Estate Planning & Probate

Whether you own real estate, have a family or are full or part owner of a business, an estate plan is a necessity. Today, we have more blended families than ever before. Without having an estate plan in place, your personal assets, and your portion of a business could be distributed to someone other than who you intended.

Estate PlanningWe work with people of all ages to ensure they have a plan in place to provide for their families, even after they are deceased. We will take the time to understand your unique family structure, get a full picture of your financial status, and understand your goals for your loved ones. From there, we will help you draft an estate plan that best addresses your needs and helps you meet the goals you established.

If you are a business owner, you also have a responsibility to your business, and your business partners if applicable. This means you may also need to provide certain authorities to authorize someone to take over the operational aspects of your business in the event of your disability or incapacity.

For some, a simple will is all that is necessary but for others, we understand a more comprehensive, and complex estate plan is more appropriate. We will take the time to make sure you understand what options are available to you, and then we will work to craft the necessary documents to protect your family.

Let us maneuver the Probate Process.

Losing a loved one is never easy. When grieving, the last thing on your mind should be sorting out assets and dealing with creditors. At Jayaraman Law, we go above and beyond in supporting your family, maneuvering the Probate Process – regardless of how complicated the matter. During this difficult time, our goal is always to help families and provide the utmost comfort and peace of mind. We strive to remove the stress from the process, so you can focus on what’s most important – your loved ones.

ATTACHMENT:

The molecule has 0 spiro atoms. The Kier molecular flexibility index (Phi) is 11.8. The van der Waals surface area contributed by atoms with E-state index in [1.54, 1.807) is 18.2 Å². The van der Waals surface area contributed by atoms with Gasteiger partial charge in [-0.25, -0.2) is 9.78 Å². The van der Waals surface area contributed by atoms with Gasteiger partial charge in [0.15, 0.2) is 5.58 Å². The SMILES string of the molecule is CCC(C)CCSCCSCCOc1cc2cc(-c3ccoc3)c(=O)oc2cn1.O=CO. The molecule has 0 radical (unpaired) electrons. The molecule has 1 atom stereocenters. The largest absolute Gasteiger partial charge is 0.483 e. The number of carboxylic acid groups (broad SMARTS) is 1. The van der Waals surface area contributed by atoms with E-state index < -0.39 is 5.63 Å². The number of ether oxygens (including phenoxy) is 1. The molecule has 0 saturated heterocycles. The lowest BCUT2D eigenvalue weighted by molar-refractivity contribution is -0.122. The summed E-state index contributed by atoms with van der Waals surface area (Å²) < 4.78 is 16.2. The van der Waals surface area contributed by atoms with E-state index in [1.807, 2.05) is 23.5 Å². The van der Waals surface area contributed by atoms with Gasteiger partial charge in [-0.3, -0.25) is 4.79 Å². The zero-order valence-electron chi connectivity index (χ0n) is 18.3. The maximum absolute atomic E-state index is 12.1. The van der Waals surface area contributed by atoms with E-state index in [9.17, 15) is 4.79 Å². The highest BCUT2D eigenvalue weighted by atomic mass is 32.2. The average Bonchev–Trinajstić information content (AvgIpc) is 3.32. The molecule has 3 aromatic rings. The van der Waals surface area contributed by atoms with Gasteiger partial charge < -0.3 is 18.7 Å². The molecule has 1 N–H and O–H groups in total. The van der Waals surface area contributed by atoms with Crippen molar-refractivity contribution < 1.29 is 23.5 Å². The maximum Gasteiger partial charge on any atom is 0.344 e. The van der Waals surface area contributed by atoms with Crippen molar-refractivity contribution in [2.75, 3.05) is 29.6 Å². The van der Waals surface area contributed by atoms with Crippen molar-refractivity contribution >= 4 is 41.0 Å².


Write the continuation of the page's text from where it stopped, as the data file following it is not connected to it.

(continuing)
With that said, probate in Illinois is a court-supervised procedure that helps to ensure the legal transfer of assets from the deceased to the rightful heirs or beneficiaries.  Probate in Illinois is also necessary to:

  • Prove the validity of the will
  • Appoint someone to manage the estate
  • Inventory and appraise the estate property
  • Pay any debts or taxes (including estate taxes)
  • Distribute the property as direct by the will—or by the Illinois laws of intestate succession if there is no will

In Illinois, if someone has $100,000 in total assets or real property with no transfer on death instructions, they will probably have to have their assets probated.

Frequently Asked Questions About Probate:

What’s so bad about probate in Illinois …and what should I do next?

Many residents in Illinois have heard that probate is bad news.  It tends to be very expensive, it’s time-consuming, and it’s also a public process.

The easiest way to avoid the probate process is to plan. If you are now in a situation where you must go through probate courts to finalize the estate of a loved one, the best thing you can do is get educated and get help to complete the process as quickly, and cost-effectively, as possible.

How do I start Probate in Illinois?

Although any beneficiary or creditor can initiate probate, normally the person named in the will as the Executor starts the process. They file the original will with the court and file a Petition with the probate court. If there is no will, typically a close relative of the decedent who expects to inherit from the estate will file the Petition.

How do I choose an Executor?